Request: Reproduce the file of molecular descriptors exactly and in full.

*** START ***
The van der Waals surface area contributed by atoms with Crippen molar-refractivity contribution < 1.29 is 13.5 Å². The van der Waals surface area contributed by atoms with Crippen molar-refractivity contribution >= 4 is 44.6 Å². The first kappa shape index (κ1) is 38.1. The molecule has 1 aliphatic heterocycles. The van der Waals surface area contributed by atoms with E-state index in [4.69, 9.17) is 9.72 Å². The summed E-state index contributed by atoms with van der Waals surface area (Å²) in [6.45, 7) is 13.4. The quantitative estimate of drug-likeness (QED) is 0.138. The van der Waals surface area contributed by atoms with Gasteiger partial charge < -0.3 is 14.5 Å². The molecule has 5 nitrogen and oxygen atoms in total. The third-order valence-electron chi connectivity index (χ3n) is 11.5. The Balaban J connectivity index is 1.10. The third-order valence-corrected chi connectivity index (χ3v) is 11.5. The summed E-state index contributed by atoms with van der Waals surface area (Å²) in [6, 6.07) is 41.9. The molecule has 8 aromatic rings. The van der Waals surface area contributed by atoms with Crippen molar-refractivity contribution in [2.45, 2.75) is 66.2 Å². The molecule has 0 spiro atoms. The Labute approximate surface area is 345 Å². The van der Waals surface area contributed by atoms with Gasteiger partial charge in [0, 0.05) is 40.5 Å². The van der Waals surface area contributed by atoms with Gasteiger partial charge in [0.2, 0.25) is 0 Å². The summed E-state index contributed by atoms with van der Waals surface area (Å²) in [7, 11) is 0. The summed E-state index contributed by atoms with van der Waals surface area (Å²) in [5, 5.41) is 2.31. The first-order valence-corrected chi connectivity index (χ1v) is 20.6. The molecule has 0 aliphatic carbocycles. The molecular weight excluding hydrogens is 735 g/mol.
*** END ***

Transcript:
The van der Waals surface area contributed by atoms with Crippen molar-refractivity contribution < 1.29 is 13.5 Å². The van der Waals surface area contributed by atoms with Crippen molar-refractivity contribution >= 4 is 44.6 Å². The first kappa shape index (κ1) is 38.1. The molecule has 1 aliphatic heterocycles. The van der Waals surface area contributed by atoms with E-state index in [4.69, 9.17) is 9.72 Å². The summed E-state index contributed by atoms with van der Waals surface area (Å²) in [6.45, 7) is 13.4. The quantitative estimate of drug-likeness (QED) is 0.138. The van der Waals surface area contributed by atoms with Gasteiger partial charge < -0.3 is 14.5 Å². The molecule has 5 nitrogen and oxygen atoms in total. The third-order valence-electron chi connectivity index (χ3n) is 11.5. The Balaban J connectivity index is 1.10. The third-order valence-corrected chi connectivity index (χ3v) is 11.5. The summed E-state index contributed by atoms with van der Waals surface area (Å²) in [6, 6.07) is 41.9. The molecule has 8 aromatic rings. The van der Waals surface area contributed by atoms with Crippen molar-refractivity contribution in [2.45, 2.75) is 66.2 Å². The molecule has 0 spiro atoms. The Labute approximate surface area is 345 Å². The van der Waals surface area contributed by atoms with Gasteiger partial charge in [0, 0.05) is 40.5 Å². The van der Waals surface area contributed by atoms with Gasteiger partial charge in [0.2, 0.25) is 0 Å². The summed E-state index contributed by atoms with van der Waals surface area (Å²) in [7, 11) is 0. The summed E-state index contributed by atoms with van der Waals surface area (Å²) in [5, 5.41) is 2.31. The first-order valence-corrected chi connectivity index (χ1v) is 20.6. The molecule has 0 aliphatic carbocycles. The molecular weight excluding hydrogens is 735 g/mol.